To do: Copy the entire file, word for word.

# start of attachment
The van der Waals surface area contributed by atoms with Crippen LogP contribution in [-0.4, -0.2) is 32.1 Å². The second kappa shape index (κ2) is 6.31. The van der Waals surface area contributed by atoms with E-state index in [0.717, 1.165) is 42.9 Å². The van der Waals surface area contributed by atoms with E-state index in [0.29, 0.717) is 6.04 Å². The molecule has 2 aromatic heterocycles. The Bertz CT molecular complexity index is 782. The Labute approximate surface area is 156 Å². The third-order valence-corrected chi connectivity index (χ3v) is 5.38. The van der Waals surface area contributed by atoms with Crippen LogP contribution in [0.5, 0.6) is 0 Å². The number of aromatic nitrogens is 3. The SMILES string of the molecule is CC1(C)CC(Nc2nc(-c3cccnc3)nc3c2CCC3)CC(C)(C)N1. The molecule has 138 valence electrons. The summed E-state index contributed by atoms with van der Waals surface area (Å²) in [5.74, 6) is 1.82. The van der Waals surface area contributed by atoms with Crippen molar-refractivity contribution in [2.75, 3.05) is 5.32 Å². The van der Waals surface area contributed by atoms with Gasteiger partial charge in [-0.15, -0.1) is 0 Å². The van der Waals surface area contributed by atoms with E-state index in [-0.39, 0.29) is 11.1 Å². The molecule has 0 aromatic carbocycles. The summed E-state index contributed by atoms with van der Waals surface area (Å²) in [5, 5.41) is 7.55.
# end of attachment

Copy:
The van der Waals surface area contributed by atoms with Crippen LogP contribution in [-0.4, -0.2) is 32.1 Å². The second kappa shape index (κ2) is 6.31. The van der Waals surface area contributed by atoms with E-state index in [0.717, 1.165) is 42.9 Å². The van der Waals surface area contributed by atoms with E-state index in [0.29, 0.717) is 6.04 Å². The molecule has 2 aromatic heterocycles. The Bertz CT molecular complexity index is 782. The Labute approximate surface area is 156 Å². The third-order valence-corrected chi connectivity index (χ3v) is 5.38. The van der Waals surface area contributed by atoms with Crippen LogP contribution in [0.5, 0.6) is 0 Å². The number of aromatic nitrogens is 3. The SMILES string of the molecule is CC1(C)CC(Nc2nc(-c3cccnc3)nc3c2CCC3)CC(C)(C)N1. The molecule has 138 valence electrons. The summed E-state index contributed by atoms with van der Waals surface area (Å²) in [5.74, 6) is 1.82. The van der Waals surface area contributed by atoms with Crippen molar-refractivity contribution in [2.75, 3.05) is 5.32 Å². The van der Waals surface area contributed by atoms with Gasteiger partial charge in [-0.15, -0.1) is 0 Å². The van der Waals surface area contributed by atoms with E-state index in [-0.39, 0.29) is 11.1 Å². The molecule has 0 aromatic carbocycles. The summed E-state index contributed by atoms with van der Waals surface area (Å²) in [5, 5.41) is 7.55.